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962.   Os Verdadeiros Pioneiros Americanos

Espécie arcaica de humanos pode ter chegado às Américas há 130 mil anos










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Controversial study claims humans reached Americas 100,000 years earlier than thought (Nature, 26/04/2017)

Could history of humans in North America be rewritten by broken bones? (The Guardian, 26/04/2017)


Humans Were in America 115,000 Years EARLIER than Thought

  A controversial find could rewrite the history of humans in North America.

  Archaeologists claim to have found evidence an unknown species of human was living on the continent as early as 130,000 years ago - 115,000 years earlier than previously thought.

  Researchers discovered the butchered remains of an enormous mastodon in San Diego, with evidence of chips and fractures made by early humans - but they admit they don't know if they were Homo sapiens, Homo erectus, Neanderthals, or something else. 

  The findings could dramatically revise the timeline for when humans first reached North America, although many researchers are sceptical of the find, claiming there are issues with the dating technique used and 'many questions' over the research.

  The mastodon remains were discovered at the Cerutti Mastodon site in San Diego by palaeontologists from the San Diego Natural History Museum during routine work in 1992.

  Bones, tusks and molars – many of which had signs that they were deliberately damaged - were found deeply buried alongside large stones that appeared to have been used as hammers and anvils.

  Ms Judy Gradwohl, CEO of the San Diego Natural History Museum, said: 'This discovery is rewriting our understanding of when humans reached the New World.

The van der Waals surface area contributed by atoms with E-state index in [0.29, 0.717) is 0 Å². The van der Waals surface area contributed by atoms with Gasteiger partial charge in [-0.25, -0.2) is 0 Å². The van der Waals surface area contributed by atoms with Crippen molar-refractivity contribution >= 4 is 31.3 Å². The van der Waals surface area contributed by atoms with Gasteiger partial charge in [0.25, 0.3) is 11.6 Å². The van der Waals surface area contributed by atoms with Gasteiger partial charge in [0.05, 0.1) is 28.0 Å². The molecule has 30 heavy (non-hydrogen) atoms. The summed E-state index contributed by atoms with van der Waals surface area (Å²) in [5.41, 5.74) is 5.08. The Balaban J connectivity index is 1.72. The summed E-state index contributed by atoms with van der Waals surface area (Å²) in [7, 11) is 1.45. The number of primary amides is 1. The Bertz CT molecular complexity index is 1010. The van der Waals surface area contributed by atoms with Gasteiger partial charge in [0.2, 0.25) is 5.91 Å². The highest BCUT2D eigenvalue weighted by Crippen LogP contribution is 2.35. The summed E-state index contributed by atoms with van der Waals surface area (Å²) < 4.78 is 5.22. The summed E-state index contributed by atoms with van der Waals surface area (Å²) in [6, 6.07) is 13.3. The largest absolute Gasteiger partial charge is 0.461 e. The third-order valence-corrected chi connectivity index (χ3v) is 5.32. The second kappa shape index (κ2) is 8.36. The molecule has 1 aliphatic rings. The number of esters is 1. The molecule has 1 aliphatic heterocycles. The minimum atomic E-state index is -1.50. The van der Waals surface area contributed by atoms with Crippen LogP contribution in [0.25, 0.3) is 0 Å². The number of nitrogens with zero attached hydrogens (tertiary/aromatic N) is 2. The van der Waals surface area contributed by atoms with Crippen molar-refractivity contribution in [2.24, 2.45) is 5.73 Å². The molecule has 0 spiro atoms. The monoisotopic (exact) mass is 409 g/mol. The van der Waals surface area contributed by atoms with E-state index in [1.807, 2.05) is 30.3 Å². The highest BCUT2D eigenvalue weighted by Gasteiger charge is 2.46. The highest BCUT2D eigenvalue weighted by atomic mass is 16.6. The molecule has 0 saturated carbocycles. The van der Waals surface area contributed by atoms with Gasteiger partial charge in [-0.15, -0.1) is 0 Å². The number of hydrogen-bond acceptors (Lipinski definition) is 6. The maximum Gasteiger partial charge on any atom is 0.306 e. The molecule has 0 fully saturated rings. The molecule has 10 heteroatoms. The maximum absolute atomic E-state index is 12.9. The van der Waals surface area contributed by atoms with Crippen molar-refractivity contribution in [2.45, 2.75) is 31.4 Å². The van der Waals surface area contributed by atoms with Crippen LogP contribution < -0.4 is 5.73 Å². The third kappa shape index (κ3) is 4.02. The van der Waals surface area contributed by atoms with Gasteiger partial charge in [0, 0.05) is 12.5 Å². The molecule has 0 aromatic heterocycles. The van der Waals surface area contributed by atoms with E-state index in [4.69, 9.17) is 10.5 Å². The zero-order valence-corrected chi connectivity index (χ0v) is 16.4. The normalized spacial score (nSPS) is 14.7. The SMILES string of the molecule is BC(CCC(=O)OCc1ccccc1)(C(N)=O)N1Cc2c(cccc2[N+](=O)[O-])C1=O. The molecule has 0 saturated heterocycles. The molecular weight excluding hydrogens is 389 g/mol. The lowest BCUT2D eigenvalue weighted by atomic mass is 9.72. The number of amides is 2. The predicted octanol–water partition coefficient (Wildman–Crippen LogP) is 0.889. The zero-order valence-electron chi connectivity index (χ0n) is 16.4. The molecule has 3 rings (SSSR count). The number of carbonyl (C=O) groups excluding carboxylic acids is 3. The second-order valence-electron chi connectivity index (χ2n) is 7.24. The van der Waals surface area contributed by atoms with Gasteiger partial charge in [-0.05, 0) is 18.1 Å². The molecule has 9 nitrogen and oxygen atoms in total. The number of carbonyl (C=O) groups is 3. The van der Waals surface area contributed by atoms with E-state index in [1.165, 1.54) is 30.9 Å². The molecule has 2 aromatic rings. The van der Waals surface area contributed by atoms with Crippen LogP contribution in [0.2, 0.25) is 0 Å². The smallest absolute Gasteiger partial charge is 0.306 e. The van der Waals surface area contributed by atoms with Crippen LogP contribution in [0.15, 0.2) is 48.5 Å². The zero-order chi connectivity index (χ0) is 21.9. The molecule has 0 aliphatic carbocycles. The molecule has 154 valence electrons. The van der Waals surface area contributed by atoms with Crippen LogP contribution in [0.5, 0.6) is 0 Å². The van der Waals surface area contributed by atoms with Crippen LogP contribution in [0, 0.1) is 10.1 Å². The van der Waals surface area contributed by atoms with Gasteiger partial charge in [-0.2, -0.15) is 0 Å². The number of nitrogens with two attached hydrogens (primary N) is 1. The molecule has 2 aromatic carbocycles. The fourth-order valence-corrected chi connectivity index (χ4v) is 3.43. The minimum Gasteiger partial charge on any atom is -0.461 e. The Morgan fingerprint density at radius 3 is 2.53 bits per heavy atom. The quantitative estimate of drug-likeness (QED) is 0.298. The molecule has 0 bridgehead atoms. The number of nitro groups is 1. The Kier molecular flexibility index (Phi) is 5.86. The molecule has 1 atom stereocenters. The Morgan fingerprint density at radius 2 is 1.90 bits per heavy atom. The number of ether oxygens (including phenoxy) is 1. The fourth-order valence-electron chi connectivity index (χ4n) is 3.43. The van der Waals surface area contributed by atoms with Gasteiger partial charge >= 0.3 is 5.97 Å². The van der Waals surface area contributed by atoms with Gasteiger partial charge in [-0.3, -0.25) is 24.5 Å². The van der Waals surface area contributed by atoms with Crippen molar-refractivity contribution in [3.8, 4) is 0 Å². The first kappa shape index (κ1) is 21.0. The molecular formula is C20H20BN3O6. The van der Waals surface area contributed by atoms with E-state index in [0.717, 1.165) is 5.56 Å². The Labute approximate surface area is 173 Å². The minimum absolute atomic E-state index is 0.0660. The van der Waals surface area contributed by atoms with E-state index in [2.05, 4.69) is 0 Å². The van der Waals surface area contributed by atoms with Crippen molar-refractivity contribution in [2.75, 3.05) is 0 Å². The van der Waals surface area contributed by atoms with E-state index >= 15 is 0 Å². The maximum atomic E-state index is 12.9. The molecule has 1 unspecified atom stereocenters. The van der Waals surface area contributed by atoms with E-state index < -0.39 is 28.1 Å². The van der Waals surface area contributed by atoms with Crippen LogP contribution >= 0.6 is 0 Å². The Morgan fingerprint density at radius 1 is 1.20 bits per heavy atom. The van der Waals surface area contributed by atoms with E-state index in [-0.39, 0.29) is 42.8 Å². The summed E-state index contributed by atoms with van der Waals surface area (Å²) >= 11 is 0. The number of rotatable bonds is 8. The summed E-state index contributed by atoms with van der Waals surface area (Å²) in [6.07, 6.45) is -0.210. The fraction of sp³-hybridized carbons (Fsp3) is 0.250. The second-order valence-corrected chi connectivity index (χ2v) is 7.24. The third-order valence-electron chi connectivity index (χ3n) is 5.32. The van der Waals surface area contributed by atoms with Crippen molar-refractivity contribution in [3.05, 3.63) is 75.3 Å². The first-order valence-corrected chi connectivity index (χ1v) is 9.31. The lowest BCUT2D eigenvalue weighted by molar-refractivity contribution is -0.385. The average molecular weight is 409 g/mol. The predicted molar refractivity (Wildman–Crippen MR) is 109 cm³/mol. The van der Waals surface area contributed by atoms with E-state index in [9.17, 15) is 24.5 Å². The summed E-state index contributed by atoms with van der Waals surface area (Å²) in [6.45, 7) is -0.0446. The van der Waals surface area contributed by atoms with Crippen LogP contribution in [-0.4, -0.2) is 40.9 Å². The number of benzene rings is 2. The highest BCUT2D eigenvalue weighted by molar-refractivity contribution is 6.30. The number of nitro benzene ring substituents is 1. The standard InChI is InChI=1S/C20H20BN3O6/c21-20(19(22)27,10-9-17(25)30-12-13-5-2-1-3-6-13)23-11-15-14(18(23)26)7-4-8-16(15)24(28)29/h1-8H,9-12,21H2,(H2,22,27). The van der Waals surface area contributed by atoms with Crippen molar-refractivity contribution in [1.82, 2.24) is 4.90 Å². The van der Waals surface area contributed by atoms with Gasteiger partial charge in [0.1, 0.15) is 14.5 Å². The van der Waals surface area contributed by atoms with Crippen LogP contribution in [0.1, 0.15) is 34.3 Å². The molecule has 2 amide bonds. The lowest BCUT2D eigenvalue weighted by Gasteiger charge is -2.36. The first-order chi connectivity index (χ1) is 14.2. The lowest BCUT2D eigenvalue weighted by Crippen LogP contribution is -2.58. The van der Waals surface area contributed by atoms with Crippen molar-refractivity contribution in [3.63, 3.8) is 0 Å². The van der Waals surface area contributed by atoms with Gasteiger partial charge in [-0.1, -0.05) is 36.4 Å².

'The evidence we found at this site indicates that some hominin species was living in North America 115,000 years earlier than previously thought.

  'This raises intriguing questions about how these early humans arrived here and who they were.'

  The earlier date means the bone-smashers were not necessarily members of our own species, Homo sapiens. 

  The researchers speculate that these early Californians could have instead been species known only from fossils in Europe, Africa and Asia: Neanderthals, a little-known group called Denisovans, or another human forerunner named Homo erectus.

  'The very honest answer is, we don't know,' said Steven Holen, lead author of the paper and director of the nonprofit Center for American Paleolithic Research in Hot Springs, South Dakota. 

  No remains of any individuals were found.

  Whoever they were, they could have arrived by land or sea. 

  They might have come from Asia via the Beringea land bridge that used to connect Siberia to Alaska, or maybe come across by watercraft along the Beringea coast or across open water to North America, before turning southward to California, Holen said in a telephone interview.

  Holen and others present their evidence in a paper released Wednesday by the journal Nature.

HOW DO THEY KNOW HUMANS BUTCHERED THE BONES?